**/**** Image B Sound B Extras C+
starring Hilary Swank, Gerard Butler, Lisa Kudrow, Kathy Bates
screenplay by Richard LaGravanese and Steven Rogers, based on the novel by Cecelia Ahern
directed by Richard LaGravanese
by Bryant Frazer In P.S. I Love You, Hilary Swank gets to play a part that's typically the province of male actors: the lovesick bachelor. The gender-specific word for what she is here is widow: Her husband has succumbed to brain cancer, leaving her alone in a Chinatown apartment. But the stereotype is so familiar as a guy thing--Swank's place is littered with pizza crusts, Chinese take-out containers, and take-out coffee cups, and she herself parades around in boxers--that its presence is a touch of wit in a movie that has lots of grace notes. That's a testimony to the skills of writer-director Richard LaGravenese, a sort of go-to guy for contemporary melodrama. He's made a career out of investing commercial romantic comedy with soul, humour, and a little bit of weirdness. Alas, that LaGravenese touch is not enough to balance out the manipulative tone of the whole wish-fulfillment enterprise he's working at here. P.S. I Love You is easy to watch and occasionally rewarding, but it's so transparently inspirational that its feel-good contortions might end up making you feel worse for the wear.
As the film kicks off, Holly Kennedy (Swank) is a young real-estate agent who's professionally unhappy and feels like she's under pressure to kick-start her life. Husband Gerry (Gerard Butler) is that ostensibly ideal mate, the wry, happy-go-lucky suspenders-wearing type with a nice smile, a cute accent, and a wished-for career as a musician. Gerry has shuffled off this mortal coil by the end of the first reel when a sudden flash-forward deposits us at his wake, where the priest and gathered survivors join in a hearty rendition of The Pogues' "Fairytale of New York." The dead man never really leaves the movie, though. Instead, he appears in ghostly, insinuating form, peering over Holly's shoulder or strumming an acoustic guitar on the bedroom floor of her dreams.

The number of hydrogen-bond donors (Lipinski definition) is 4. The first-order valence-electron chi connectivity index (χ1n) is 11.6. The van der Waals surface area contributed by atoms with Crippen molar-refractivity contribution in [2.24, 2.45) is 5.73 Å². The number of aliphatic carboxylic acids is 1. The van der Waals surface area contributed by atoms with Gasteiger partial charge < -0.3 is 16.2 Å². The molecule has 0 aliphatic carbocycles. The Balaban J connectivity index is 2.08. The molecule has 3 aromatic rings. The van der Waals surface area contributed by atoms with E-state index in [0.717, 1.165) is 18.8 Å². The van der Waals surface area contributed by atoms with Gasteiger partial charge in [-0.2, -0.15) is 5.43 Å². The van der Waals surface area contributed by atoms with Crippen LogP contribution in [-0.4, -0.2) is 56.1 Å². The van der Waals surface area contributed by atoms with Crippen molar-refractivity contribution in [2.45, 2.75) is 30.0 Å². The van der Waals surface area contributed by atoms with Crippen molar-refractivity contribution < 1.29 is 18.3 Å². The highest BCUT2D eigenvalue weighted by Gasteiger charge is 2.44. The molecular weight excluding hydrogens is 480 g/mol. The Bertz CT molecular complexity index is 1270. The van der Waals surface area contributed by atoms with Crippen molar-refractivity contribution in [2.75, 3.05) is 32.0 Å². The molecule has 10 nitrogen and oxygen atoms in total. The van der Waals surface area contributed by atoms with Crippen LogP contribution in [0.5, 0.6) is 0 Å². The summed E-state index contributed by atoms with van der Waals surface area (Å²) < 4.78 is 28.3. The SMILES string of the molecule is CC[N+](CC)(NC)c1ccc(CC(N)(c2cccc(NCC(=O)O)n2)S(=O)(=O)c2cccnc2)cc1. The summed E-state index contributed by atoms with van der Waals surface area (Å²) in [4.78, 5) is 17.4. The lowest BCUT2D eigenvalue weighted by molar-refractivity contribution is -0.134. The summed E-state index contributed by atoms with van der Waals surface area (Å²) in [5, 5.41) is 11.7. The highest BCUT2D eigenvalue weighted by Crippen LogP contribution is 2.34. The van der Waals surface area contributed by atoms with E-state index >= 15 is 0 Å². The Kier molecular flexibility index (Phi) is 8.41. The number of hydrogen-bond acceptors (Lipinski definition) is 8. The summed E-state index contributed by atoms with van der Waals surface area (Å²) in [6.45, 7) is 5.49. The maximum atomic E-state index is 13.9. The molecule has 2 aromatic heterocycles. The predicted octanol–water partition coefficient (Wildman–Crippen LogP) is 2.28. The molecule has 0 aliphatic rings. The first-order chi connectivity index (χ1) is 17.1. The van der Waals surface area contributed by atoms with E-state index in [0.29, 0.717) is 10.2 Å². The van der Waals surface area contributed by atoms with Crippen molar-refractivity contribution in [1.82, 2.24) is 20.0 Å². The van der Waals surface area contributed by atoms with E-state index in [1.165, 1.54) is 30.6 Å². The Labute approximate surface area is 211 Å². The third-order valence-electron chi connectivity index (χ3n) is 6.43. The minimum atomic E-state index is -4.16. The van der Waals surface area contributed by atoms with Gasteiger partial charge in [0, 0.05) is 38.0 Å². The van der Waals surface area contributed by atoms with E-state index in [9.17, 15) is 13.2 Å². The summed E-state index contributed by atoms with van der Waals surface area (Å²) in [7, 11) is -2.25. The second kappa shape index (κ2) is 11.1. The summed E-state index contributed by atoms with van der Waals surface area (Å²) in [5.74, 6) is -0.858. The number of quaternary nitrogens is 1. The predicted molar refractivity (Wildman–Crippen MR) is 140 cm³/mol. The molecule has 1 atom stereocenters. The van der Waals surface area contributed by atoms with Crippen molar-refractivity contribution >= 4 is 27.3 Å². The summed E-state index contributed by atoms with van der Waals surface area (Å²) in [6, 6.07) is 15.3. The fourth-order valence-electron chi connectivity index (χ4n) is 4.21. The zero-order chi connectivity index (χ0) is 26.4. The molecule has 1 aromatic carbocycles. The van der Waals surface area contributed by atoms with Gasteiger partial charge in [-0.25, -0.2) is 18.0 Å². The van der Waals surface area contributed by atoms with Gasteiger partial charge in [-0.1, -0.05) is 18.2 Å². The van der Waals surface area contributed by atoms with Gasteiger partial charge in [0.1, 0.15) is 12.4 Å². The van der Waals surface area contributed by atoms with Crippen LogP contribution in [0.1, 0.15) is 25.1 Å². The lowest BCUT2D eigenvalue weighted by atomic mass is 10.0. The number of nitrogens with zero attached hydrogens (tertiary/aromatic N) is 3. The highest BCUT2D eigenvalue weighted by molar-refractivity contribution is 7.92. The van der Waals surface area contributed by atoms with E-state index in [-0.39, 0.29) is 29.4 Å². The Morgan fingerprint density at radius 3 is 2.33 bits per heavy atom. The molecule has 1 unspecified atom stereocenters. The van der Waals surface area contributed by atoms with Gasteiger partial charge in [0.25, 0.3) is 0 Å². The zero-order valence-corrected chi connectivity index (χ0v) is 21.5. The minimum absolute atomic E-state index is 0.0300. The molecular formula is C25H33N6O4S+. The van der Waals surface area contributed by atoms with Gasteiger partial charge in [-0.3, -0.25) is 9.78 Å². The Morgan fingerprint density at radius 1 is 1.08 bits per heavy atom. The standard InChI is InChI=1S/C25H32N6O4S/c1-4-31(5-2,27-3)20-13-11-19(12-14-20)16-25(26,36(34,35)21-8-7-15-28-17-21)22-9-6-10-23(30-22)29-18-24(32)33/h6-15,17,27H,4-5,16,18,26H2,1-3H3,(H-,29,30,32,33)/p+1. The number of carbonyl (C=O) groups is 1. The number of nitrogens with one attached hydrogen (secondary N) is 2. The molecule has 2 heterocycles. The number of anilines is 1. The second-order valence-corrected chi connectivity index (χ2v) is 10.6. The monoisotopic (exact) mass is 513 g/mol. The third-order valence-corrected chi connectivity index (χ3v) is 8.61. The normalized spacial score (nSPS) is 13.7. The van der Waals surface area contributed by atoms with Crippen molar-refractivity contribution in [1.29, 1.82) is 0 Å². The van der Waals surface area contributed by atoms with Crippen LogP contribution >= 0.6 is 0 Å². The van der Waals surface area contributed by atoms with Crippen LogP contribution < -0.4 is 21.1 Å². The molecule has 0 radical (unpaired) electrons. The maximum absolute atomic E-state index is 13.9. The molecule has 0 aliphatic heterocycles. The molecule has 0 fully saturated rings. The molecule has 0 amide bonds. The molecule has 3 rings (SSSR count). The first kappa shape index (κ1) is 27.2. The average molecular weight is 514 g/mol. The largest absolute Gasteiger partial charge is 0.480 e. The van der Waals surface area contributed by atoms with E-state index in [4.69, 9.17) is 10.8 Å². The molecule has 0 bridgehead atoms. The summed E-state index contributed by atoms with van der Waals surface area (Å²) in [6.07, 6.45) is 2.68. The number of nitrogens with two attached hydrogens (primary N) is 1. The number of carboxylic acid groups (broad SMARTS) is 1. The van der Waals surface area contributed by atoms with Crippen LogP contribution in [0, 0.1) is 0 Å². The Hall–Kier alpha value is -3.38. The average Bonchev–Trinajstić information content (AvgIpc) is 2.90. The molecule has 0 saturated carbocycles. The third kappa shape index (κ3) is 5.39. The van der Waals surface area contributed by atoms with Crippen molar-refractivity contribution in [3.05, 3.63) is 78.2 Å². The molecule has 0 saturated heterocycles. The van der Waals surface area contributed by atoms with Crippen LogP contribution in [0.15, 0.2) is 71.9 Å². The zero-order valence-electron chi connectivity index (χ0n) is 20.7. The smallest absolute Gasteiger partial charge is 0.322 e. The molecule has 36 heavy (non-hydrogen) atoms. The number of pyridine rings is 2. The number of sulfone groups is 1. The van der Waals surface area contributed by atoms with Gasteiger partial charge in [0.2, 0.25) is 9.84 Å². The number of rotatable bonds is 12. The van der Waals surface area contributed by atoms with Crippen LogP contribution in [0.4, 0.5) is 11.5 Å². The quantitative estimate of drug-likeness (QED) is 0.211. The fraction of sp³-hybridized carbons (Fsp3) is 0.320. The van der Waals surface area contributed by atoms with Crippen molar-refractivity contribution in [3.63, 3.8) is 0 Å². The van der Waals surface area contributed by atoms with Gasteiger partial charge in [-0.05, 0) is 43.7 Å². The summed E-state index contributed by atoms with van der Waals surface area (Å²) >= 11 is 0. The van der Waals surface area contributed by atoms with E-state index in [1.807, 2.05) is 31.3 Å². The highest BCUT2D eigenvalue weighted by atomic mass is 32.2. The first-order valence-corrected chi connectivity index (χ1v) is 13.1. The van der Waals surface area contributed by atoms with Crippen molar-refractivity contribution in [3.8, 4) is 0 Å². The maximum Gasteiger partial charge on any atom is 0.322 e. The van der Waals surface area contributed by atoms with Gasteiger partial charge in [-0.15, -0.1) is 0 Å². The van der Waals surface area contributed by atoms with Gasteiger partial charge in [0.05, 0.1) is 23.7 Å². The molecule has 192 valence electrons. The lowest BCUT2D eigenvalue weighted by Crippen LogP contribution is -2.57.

Gerry's arranged somehow for a series of letters to be delivered to her after his death, which will--in ideal-mate fashion--help her work through the grieving process and get on with her life. Thus Holly winds up, per Gerry's instructions, singing karaoke, vacationing in Ireland with girlfriends Denise and Sharon (Lisa Kudrow and Gina Gershon), shagging one of handsome Gerry's handsome Irish mates (Jeffrey Dean Morgan), and even taking a second look at bartender Daniel Connelly (Harry Connick Jr.), an amusingly straightforward fella who lacks the social grace to refrain from vocalizing every little thought that comes into his mind.
If you're thinking what I'm thinking, you're wishing somebody would step up right about now and say, "You know what? Not only is this kind of creepy, it's also probably not helpful." Holly's mom (Kathy Bates) eventually does just that, yet it's only a diversionary tactic. In Hollywood terms, Gerry's letters are exactly what Holly needs. Each one will arrive at the right moment, contain penetrating insights into her soul, and gently push her forward in the process of letting go of her lost love. That's all nonsense, of course, but it doesn't make sense to hold what's essentially a fantasy film accountable for mere implausibility.
Inasmuch as P.S. I Love You works, it works as metaphor--it's about honouring the dead by living well. And it works OK for a while, despite some fudging of the details. Holly and Jerry are written, for instance, as a struggling young couple, putting away a quarter of every paycheck to try and dig themselves out of their superficially depressing life. Holly actually complains at one point that they can't have children because their apartment is barely big enough to turn around in. The place we see on screen? If you have to grieve, it looks like a nice place in which to do it. Even the bar owned by Holly's mom is more like a suburban chain bistro than like a low-key Irish pub. The film suffers from its failure to engage with the imperfect conditions that lonely New York lives are really lived in. After all, Holly's life is one of relative privilege so long as the question is, "Where will I ever find my creative outlet?" as opposed to, "How am I going to pay my rent?"